A TOP wildlife charity has launched a novel fundraising scheme to help restore fire ravaged moorland at one of Oldham’s favourite beauty spots.

Dovestone at Greenfield in the Peak District National Park, has some fire-blighted moorland which is managed by the RSPB in partnership with landowners United Utilities.

Now, the RSPB has begun "Text to Donate", allowing countryside lovers to show their love for the precious, vulnerable landscape by making an instant contribution to restore the beauty spot and make it more resilient to future fire damage.

Blanket bog is one of the key habitats of the moorland, with the UK having 10 to 15 per cent of the world’s total.

But despite their importance, over the last century the UK’s bogs have suffered from a combination of industrial pollution, managed moorland fires, wild fires, draining for farming and heavy grazing.

This has left them seriously damaged with large areas of exposed bare peat and a limited amount of vegetation and wildlife.

Since 2005, United Utilities, RSPB and Moors for the Future have been restoring the blanket bog at Dovestone helping to make dry uplands wetter and greener, by establishing vegetation on large areas of bare peat, placing dams of heather bales in eroded gullies to slow water flow and planting sponge-like Sphagnum moss to kick-start bog recovery.

Dave O’Hara, RSPB site manager at Dovestone, explained: “Wetter and greener uplands are important because it is much harder to burn wet, green vegetation than bare peat, which can smoulder for months once fire has set in.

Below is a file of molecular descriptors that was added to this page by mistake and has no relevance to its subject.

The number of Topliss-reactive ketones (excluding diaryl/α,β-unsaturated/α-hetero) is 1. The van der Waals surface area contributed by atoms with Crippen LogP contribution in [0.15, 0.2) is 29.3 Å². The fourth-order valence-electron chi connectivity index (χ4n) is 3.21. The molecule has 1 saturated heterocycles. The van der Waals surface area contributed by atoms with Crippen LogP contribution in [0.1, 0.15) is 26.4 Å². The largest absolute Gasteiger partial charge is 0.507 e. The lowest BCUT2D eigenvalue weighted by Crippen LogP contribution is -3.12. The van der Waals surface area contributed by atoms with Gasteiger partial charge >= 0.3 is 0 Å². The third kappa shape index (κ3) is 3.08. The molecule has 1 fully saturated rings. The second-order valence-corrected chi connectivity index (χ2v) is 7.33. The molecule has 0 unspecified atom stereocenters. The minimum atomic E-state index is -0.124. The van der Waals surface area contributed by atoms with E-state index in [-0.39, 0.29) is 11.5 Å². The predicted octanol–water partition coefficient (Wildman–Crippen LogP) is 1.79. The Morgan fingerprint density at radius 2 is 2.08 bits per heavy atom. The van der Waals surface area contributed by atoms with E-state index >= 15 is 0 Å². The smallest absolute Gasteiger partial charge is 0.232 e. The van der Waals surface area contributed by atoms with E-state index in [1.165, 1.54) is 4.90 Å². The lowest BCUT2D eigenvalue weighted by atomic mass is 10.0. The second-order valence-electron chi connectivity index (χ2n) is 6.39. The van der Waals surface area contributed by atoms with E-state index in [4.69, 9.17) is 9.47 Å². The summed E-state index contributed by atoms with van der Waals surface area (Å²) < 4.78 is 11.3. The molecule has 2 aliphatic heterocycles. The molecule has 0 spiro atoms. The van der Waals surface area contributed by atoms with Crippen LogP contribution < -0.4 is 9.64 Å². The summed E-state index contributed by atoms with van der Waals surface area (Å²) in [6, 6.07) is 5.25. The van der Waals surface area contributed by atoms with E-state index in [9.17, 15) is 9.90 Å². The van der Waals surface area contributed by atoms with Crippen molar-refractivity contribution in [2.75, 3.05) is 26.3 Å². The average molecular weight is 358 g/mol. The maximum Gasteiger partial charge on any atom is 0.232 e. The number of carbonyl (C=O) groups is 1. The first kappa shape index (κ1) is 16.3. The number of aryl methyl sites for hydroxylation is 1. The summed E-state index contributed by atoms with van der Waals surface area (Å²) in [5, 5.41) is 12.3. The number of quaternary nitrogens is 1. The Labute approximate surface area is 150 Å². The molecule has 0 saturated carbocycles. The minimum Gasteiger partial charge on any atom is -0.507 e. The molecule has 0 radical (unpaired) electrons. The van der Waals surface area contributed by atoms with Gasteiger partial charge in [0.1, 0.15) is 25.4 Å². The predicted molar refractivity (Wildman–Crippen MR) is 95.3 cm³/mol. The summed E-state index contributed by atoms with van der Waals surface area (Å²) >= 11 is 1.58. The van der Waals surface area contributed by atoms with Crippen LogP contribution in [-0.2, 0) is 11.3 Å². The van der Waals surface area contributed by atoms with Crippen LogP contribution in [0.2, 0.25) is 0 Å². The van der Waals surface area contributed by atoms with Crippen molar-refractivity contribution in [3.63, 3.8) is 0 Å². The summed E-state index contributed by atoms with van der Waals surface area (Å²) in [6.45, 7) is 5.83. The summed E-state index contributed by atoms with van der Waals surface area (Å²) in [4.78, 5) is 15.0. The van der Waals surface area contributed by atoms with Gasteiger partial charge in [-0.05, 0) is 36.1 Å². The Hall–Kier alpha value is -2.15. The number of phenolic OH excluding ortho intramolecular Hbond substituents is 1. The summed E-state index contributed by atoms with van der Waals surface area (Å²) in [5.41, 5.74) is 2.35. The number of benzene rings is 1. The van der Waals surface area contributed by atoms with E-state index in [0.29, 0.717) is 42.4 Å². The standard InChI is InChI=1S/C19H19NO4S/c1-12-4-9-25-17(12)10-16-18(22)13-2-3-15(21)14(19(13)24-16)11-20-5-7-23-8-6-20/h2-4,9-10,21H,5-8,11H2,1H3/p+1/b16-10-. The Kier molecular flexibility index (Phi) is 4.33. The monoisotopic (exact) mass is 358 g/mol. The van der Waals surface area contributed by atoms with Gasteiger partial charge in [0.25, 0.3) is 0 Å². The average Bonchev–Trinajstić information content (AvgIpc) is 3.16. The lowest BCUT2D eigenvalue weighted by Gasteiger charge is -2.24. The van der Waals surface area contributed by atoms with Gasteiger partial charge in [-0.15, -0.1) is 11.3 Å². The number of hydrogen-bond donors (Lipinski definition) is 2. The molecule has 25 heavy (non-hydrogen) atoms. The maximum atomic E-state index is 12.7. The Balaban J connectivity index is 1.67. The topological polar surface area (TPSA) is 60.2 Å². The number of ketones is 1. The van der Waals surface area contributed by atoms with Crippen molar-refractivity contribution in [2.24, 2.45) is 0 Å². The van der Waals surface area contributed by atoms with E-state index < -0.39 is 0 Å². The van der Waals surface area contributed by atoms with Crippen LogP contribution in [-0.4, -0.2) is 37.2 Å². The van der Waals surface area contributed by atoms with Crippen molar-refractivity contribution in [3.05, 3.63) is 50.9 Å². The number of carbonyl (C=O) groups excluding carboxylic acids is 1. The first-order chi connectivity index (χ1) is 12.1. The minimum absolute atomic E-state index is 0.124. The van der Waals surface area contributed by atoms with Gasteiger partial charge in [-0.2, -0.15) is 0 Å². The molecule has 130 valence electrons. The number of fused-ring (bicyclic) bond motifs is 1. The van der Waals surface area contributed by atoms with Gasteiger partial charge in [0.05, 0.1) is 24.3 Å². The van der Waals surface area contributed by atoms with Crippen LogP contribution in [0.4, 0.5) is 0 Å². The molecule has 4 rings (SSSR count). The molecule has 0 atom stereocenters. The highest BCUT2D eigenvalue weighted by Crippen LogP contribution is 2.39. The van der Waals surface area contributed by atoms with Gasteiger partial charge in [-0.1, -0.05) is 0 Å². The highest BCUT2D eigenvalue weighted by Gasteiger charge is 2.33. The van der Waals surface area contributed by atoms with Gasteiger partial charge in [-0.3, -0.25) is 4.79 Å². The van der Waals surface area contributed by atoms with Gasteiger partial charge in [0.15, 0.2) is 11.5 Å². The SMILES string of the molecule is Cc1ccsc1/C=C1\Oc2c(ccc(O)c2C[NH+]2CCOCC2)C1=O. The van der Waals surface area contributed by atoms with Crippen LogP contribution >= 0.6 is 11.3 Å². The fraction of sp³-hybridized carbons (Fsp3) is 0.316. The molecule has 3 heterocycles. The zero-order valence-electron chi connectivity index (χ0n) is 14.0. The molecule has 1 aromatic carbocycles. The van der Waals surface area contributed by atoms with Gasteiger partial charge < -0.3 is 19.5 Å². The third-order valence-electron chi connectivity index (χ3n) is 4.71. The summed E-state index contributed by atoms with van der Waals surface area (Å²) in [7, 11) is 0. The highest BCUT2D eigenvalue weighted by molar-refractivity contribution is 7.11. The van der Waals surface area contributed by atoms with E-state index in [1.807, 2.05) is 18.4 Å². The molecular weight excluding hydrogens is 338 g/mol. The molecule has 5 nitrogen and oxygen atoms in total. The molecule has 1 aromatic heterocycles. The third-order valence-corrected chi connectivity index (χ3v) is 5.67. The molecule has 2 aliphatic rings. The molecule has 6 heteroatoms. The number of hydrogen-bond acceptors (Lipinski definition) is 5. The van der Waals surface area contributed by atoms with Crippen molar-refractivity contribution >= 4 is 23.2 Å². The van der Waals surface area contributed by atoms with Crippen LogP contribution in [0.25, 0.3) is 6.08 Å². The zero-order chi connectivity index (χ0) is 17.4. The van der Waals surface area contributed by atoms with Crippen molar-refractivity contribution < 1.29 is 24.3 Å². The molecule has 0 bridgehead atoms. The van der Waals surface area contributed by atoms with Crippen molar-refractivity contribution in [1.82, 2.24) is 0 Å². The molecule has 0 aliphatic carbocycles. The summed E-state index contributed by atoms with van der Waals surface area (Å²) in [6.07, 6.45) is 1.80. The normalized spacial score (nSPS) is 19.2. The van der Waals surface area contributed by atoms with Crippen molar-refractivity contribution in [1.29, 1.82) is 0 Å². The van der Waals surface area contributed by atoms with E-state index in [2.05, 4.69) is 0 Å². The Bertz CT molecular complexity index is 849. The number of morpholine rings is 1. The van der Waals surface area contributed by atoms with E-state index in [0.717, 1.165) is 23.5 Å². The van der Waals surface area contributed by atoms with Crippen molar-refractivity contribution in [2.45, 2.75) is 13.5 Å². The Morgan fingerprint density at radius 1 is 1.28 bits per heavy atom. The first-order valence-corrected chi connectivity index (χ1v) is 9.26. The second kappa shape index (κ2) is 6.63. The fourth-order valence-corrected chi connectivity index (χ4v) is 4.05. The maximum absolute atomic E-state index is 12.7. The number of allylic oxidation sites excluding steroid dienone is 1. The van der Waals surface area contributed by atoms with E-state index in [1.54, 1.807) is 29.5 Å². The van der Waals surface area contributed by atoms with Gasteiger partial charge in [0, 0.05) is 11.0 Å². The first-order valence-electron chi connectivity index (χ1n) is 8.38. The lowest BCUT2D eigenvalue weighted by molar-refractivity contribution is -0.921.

“In terms of last summer’s fire, there is evidence wet gullies on the RSPB/United Utilities managed area, where peat-forming Sphagnum mosses have been re-introduced, played a role in slowing the spread and intensity of the fire.

“The importance of blanket bog habitat cannot be underestimated. It plays a vital role in storing carbon and improving water quality.

“Healthy bogs can tackle climate change by locking up harmful carbon in the peat and preventing its release into the atmosphere.

“Around the same amount of carbon is stored in this country’s bogs than in all of the UK, French and German forests put together.”

Healthy blanket bog is vital for water quality, acting as a natural filtration system in reservoirs. The cleaner the quality of the water coming off the moor, the cheaper it is to treat and so saves money for customers. Improving the habitat at Dovestone improves the water quality too.

Sphagnum moss is the building block of blanket bog acting like a sponge holding up to 10 times its own weight in water ab ability key to a healthy bog.

As well as slowing down the flow of water into the reservoirs and therefore improving the quality of the water (as it contains less soil), and locking in harmful carbon, wet bog is known to have higher numbers of key insects like crane flies (daddy long-legs) that are an important food source for many of the special birds that breed on the moor.

This restoration work being carried out at Dovestone by dedicated wardens and volunteers has already helped threatened moorland birds with the site recording a great rise in upland wading birds including dunlins, golden plovers, curlews and red grouse.

Complimenting the work, Dr Andrew Taylor, chair of Greenfield and Grasscroft Residents Association, said: “This very successful award winning work over acres of moorland has been going on for years and produced good results in terms of returning native species.

‘That requires helicopters and is very costly. Their successful work on the moor top will be fire proof, prevent further peat erosion and is reckoned to outperform rainforest in carbon capture."

To support this ongoing work and become part of the huge effort to Restore the Moor text MOSS01 followed by the amount you wish to donate, to 70070.